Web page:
Your case may also be put to the Bolam test. In this case, a panel of experts in the surgical field will review the actions of the medical professional in question and produce a report on whether they provided the correct standard of care.

Get in touch today to find out how a solicitor from our panel could help you prove your claim, or read on to learn more about how to sue a hospital for surgical negligence.

What Are The Different Types Of Surgical Negligence?

There are many different kinds of surgical errors that could occur in a hospital, including:

  • Wrong-site surgery: Surgery on the wrong site of the body, for example, if a patient requiring an appendectomy received surgery on their colon instead.
  • Wrongful amputation: For example, if patient medical records were mixed up and no checks were carried out, a patient could have amputation surgery that was meant for another patient.
  • Foreign bodies: If foreign bodies such as watches, sponges, towels, or other surgical instruments are left inside the body after surgery, this can result in serious damage and infection.
  • Poor hygiene: This can lead to serious infections. For example, if a surgeon were to drop an instrument and then continue using it, or if they failed to properly scrub in.

These are just a few kinds of surgical errors, some of which could potentially lead to valid surgical negligence claims if the relevant criteria is met. To learn more about when you could potentially make a claim, get in touch with one of our advisors today.

Surgeons operate on a patient.

How Much Compensation Could You Receive For Surgical Negligence? 

When it comes to compensation, a variety of different factors can affect how much you’re awarded for a successful claim. For example, the severity of the harm you suffered, the effect it will have on your life, and the financial repercussions will all be considered.

Generally, compensation can be split into two heads. The first head, general damages, is awarded to every successful claimant. This head of claim covers the pain and suffering you endured as a result of medical negligence, as well as the loss of amenity or loss of enjoyment you suffered.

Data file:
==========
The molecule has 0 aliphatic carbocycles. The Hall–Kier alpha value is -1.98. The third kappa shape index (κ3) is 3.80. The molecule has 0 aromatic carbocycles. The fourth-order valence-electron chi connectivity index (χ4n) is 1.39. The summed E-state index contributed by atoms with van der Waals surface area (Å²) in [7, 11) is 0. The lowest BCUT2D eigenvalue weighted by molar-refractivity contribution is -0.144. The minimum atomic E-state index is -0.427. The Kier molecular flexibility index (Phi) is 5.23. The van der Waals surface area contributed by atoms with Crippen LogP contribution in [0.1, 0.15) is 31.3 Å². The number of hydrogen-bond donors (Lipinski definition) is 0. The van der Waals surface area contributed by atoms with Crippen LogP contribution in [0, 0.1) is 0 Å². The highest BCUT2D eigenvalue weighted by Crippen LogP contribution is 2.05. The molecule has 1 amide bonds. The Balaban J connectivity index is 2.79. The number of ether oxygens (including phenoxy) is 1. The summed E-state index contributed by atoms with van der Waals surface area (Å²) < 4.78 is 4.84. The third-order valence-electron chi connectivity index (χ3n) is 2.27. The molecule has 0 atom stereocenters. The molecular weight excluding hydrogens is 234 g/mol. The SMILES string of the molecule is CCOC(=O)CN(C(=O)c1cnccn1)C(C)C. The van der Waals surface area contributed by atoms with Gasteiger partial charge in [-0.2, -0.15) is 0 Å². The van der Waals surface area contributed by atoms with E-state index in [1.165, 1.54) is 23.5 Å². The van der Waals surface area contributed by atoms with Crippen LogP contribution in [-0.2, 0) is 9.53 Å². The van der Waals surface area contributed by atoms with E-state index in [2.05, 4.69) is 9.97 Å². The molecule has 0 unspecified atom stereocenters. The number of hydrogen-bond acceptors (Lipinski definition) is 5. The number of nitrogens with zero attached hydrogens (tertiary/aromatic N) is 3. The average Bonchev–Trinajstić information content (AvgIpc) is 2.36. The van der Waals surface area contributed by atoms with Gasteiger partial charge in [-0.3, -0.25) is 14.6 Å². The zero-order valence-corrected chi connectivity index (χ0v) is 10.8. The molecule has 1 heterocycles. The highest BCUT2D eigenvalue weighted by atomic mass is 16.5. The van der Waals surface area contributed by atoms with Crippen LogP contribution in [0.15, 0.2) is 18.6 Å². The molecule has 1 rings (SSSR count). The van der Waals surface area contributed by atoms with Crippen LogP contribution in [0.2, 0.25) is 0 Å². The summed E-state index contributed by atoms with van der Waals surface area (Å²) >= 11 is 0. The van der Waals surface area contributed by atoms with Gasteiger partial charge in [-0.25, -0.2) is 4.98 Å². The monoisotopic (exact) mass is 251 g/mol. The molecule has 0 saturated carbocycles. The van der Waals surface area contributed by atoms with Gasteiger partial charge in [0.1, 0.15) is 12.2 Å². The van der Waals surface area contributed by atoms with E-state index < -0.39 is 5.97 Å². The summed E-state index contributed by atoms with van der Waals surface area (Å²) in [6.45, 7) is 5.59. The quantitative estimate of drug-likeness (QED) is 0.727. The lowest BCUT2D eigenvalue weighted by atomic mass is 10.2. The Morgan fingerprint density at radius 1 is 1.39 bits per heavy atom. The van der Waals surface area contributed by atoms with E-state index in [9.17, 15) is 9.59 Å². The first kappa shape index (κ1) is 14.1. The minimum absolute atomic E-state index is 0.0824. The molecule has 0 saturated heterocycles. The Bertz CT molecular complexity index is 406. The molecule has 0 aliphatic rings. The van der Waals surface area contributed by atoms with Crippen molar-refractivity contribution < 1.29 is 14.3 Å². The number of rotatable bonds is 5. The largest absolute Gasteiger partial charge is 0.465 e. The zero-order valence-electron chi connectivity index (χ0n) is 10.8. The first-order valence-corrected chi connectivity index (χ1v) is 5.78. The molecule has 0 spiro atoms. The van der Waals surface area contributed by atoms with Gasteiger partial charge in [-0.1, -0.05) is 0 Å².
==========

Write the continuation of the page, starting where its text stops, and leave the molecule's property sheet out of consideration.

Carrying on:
The Judicial College Guidelines (JCG) can help when calculating this head of claim. This document provides guideline compensation brackets for injuries of differing severities. In the table below, you can find some examples of brackets that could relate to surgical negligence. Please note that the first entry in this table is not a bracket from the JCG.

Guideline Compensation Amounts

InjurySeverityCompensation Bracket
Multiple Serious Injuries and/or Illnesses And Special DamagesSeriousUp to £1,000,000+
Brain DamageVery severe (a)£282,010 to £403,990
Moderately severe (b)£219,070 to £282,010
Injuries Affecting SightTotal blindness (b)In the region of
£268,720
Kidney Injuries Serious and permanent (a)£169,400 to £210,400
Bowel Injuries Total loss of function (b)Up to £150,110
Bladder Injuries Total loss of function and control (b)Up to £140,660
Chest Injuries Damage to chest and lungs (c)£31,310 to £54,830

Special Damages

Not everyone is eligible for special damages, which is the second head of compensation you could receive. Under this heading, you are compensated for the financial losses you receive as a result of the medical negligence. For example, under this heading, you could recoup the cost of:

  • Lost earnings
  • Travel
  • Prescriptions
  • Home adjustments
  • Mobility aids
  • Prosthetics

To claim under this heading, you need to be able to prove your losses. This can include providing invoices or receipts.

If you’re ready to start your claim, contact our team today. Alternatively, you can read on to learn more about the benefits solicitors can bring to surgical negligence claims.

How Do You Make No Win No Fee Surgical Negligence Claims? 

Making a medical negligence claim can seem daunting or complex, but you don’t need to do it alone. Our panel of expert solicitors work on a No Win No Fee basis, which means that they work with their clients through a Conditional Fee Agreement (CFA).

With a CFA, your solicitor won’t take an upfront fee to start working on your case, nor will they charge you for their work if the claim fails. If the claim succeeds, then they will take a success fee. This fee is taken from your compensation as a small percentage that is capped by law.

Contact Our Team

Our team of advisors are here to help. When you get in touch, they can evaluate your surgical negligence claim for free, and answer any questions you might have about the claims process. Then, if you have a valid medical negligence claim, they may connect you with a No Win No Fee solicitor from our panel.

If you’d like to sue a doctor for compensation following a surgical error, contact our team today by:

A solicitor working on surgical negligence claims.

Read More About Surgical Negligence Claims 

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Thank you for reading our guide to surgical negligence claims. If you have any other questions, please contact an advisor on the number above.